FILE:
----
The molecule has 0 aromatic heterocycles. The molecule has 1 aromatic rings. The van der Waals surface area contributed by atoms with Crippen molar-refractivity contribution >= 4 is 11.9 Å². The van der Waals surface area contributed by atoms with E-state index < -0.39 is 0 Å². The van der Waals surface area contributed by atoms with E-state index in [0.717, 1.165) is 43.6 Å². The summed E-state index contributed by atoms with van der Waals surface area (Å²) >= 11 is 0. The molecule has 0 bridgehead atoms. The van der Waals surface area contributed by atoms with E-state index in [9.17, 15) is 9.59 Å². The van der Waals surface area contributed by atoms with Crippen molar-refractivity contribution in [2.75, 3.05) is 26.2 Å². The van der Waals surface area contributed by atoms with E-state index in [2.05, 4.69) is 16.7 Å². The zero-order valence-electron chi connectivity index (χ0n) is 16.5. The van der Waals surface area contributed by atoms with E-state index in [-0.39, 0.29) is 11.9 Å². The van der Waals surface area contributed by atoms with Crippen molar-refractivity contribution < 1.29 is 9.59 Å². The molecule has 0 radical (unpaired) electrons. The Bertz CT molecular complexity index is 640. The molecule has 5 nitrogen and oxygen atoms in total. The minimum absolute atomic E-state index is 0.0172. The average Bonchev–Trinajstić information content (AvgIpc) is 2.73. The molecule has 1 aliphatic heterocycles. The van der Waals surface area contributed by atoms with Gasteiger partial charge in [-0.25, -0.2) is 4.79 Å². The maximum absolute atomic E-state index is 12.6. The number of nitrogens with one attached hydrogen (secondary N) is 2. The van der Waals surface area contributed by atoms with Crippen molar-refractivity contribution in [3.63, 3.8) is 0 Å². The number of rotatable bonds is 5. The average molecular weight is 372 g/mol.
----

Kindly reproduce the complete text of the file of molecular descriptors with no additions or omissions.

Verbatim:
The molecule has 0 aromatic heterocycles. The molecule has 1 aromatic rings. The van der Waals surface area contributed by atoms with Crippen molar-refractivity contribution >= 4 is 11.9 Å². The van der Waals surface area contributed by atoms with E-state index < -0.39 is 0 Å². The van der Waals surface area contributed by atoms with E-state index in [0.717, 1.165) is 43.6 Å². The summed E-state index contributed by atoms with van der Waals surface area (Å²) >= 11 is 0. The molecule has 0 bridgehead atoms. The van der Waals surface area contributed by atoms with E-state index in [9.17, 15) is 9.59 Å². The van der Waals surface area contributed by atoms with Crippen molar-refractivity contribution in [2.75, 3.05) is 26.2 Å². The van der Waals surface area contributed by atoms with E-state index in [2.05, 4.69) is 16.7 Å². The zero-order valence-electron chi connectivity index (χ0n) is 16.5. The van der Waals surface area contributed by atoms with E-state index in [-0.39, 0.29) is 11.9 Å². The van der Waals surface area contributed by atoms with Crippen molar-refractivity contribution < 1.29 is 9.59 Å². The molecule has 0 radical (unpaired) electrons. The Bertz CT molecular complexity index is 640. The molecule has 5 nitrogen and oxygen atoms in total. The minimum absolute atomic E-state index is 0.0172. The average Bonchev–Trinajstić information content (AvgIpc) is 2.73. The molecule has 1 aliphatic heterocycles. The van der Waals surface area contributed by atoms with Gasteiger partial charge in [-0.25, -0.2) is 4.79 Å². The maximum absolute atomic E-state index is 12.6. The number of nitrogens with one attached hydrogen (secondary N) is 2. The van der Waals surface area contributed by atoms with Crippen molar-refractivity contribution in [3.63, 3.8) is 0 Å². The number of rotatable bonds is 5. The average molecular weight is 372 g/mol.